Silvey's Hatching May
One fall afternoon a pod of very large Trout prowled below the surface of a glassy return eddy on my favorite spring creek. Full sun highlighted their speckled backs and crimson sides. The tiny sails of Blue Wing Olives danced on the simmering mirrored surface while the Trout circled menacingly below. Occasionally, one would slip from the pack and rise to push the meniscus layer up just enough to sip in the fairy-like insect before settling back into formation.
For the angler, this was a nearly impossible scenario that posed multiple complications on the narrow path to success. If there was any chance to crack this code, the cast needed to be perfect and the presentation without flaw. Only the most realistic pattern tyed to a silken tippet would fool these persnickety specimens of the species.
As the sun worked its way across the autumn sky, I sat above this challenge and planned my attempt. The population of insects now sailing the surface had doubled, but the fish maintained their dining pace and wariness. When I had finally formulated a plan and exhausted my patience, I slowly crept to the river’s edge, buoyed by optimism, but fully prepared for failure.
Silvey’s Hatching Mayfly was made for this situation. I carefully applied floatant to the wing and hackle of the BWO version, leaving the trailing shuck untreated to allow it to dip below the surface. My spool of 7x tippet sees limited use most of the year, but for this campaign, it was the only option. I checked the knot one last time and let the cast fly. Like dandelion fluff, the fly settled to the surface in full view of the feeding Trout.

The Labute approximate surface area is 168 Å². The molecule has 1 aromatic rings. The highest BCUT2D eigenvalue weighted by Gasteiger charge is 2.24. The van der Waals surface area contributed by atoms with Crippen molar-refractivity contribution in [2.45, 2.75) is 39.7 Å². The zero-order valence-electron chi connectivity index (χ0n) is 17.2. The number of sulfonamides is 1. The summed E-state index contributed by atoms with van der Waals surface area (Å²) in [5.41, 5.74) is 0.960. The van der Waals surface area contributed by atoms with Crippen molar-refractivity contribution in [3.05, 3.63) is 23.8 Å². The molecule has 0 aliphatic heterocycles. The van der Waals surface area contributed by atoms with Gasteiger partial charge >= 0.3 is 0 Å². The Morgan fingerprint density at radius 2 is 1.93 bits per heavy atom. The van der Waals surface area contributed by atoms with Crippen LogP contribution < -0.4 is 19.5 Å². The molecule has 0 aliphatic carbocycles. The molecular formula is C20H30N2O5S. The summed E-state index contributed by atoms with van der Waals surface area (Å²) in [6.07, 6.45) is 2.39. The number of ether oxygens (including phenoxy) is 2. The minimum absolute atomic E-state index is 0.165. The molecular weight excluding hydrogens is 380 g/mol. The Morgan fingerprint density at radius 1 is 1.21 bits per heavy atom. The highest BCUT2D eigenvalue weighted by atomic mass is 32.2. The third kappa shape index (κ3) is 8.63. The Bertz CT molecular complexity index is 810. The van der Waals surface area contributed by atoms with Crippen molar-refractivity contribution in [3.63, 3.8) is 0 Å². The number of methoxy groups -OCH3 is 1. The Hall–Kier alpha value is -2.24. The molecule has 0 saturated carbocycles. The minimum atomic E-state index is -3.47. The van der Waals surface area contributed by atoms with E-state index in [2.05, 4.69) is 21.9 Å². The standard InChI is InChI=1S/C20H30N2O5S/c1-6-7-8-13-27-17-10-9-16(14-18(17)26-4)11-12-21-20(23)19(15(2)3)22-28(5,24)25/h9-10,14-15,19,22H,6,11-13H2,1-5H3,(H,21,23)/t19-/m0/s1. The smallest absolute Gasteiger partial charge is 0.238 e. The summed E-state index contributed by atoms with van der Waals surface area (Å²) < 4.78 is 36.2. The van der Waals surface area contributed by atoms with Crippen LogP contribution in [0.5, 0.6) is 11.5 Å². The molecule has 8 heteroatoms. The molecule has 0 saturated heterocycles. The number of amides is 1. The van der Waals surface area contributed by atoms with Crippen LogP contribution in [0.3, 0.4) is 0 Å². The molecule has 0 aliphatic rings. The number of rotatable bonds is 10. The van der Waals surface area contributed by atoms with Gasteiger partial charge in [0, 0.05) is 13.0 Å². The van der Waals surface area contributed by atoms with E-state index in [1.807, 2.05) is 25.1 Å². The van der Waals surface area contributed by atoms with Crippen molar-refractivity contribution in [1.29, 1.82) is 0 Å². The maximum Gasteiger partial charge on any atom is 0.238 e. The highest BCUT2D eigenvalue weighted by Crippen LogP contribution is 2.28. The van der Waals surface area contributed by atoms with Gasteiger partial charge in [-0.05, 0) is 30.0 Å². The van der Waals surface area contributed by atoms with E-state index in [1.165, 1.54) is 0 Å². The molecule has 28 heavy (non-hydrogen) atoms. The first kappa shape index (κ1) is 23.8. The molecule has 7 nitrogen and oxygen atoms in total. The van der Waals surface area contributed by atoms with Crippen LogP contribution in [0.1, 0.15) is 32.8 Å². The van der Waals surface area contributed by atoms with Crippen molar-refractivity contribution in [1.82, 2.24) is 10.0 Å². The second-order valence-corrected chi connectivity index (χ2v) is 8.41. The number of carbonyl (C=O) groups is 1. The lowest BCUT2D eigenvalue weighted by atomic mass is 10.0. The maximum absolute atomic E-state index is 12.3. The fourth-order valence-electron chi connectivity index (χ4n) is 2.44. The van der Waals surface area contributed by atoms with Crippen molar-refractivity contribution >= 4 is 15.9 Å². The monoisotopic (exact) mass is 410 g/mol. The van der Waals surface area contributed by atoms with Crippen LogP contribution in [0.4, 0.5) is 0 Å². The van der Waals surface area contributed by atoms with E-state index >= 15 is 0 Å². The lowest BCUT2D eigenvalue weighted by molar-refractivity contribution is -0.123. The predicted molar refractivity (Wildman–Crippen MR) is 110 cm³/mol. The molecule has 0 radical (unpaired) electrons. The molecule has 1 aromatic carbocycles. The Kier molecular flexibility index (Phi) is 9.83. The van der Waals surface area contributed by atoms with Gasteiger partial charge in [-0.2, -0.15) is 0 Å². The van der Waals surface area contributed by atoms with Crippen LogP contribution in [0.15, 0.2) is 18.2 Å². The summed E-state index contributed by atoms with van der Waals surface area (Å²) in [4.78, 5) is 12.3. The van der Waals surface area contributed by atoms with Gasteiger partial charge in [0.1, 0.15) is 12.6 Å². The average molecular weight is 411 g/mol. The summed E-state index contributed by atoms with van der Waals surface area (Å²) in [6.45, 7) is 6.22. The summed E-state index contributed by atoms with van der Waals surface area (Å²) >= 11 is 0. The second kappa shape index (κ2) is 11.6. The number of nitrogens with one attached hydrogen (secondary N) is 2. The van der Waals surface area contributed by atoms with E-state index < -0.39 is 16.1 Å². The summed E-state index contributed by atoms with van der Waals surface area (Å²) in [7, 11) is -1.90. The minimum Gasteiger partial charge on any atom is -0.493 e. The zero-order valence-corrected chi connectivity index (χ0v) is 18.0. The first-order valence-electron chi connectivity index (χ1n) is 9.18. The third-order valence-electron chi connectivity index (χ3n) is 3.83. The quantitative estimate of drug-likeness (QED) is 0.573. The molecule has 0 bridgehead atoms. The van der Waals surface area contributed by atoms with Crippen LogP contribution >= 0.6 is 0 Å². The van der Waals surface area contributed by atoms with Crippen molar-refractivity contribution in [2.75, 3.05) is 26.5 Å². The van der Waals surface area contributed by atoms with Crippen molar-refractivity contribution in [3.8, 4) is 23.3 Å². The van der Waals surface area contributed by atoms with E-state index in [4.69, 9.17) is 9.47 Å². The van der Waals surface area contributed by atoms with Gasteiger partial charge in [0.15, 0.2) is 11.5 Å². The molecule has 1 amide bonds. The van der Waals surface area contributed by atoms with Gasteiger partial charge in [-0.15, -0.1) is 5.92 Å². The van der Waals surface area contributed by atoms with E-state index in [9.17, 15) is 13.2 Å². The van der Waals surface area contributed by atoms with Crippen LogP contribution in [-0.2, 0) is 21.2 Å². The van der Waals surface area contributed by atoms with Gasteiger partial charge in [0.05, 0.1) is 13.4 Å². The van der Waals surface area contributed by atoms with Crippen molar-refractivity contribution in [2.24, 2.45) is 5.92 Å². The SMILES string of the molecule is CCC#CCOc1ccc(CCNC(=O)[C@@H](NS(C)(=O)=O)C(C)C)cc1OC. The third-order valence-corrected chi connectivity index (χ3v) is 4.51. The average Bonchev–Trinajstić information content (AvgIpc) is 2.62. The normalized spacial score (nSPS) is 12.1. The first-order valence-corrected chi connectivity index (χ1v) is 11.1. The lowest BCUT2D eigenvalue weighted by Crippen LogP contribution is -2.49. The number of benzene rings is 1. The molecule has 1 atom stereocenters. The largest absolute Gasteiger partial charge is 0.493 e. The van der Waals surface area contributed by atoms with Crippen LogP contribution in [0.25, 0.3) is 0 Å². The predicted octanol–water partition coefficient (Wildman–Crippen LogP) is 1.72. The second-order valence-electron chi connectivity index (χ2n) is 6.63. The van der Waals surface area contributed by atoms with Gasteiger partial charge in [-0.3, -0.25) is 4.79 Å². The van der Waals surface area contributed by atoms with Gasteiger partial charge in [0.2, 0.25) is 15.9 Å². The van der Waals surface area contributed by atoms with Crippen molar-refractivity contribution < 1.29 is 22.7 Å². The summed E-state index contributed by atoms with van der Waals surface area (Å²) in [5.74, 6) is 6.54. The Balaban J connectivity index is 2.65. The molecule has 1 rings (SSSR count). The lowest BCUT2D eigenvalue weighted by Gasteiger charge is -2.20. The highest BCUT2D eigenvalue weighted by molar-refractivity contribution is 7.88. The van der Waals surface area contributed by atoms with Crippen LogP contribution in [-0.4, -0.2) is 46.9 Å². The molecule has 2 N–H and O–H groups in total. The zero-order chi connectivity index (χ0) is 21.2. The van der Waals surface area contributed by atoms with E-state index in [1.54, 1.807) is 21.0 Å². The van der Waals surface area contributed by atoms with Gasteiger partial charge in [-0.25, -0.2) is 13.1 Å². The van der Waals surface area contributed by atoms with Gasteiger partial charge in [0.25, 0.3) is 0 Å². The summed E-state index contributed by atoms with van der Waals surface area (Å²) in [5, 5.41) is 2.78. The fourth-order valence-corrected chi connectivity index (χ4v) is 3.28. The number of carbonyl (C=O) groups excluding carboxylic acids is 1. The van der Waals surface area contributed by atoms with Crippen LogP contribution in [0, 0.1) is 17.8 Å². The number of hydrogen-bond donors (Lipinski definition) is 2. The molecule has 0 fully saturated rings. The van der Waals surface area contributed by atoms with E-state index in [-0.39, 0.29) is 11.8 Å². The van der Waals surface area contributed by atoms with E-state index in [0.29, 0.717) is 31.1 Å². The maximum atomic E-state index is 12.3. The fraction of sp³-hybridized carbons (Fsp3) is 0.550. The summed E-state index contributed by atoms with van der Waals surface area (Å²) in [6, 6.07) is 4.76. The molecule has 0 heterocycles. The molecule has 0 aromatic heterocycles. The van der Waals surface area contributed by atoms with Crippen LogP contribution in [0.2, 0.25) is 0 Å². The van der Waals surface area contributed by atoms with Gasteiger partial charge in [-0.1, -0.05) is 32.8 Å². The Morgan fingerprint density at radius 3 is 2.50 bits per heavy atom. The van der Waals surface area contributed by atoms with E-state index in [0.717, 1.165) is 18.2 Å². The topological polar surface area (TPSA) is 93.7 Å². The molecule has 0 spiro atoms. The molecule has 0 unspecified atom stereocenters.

Slowly, but without hesitation, the largest Trout in the pool rose deliberately and sucked in my offering. The fight was on. Without heavy current to assist in his struggle, he reluctantly succumbed to constant pressure and eventually slipped peacefully into my net. Our encounter was brief, and he was soon finning his way back into the deep.
Confidence is the gift of success. I continued working my fly over the remaining fish, convincing a few others to sample my offering. In time, the eddy was quiet and the last of the naturals had taken to wing. I tucked the fly into the hook keeper and wandered up the trail. A perfect day on the perfect river, and the perfect fly for the problem. I could hardly wait to call Silvey.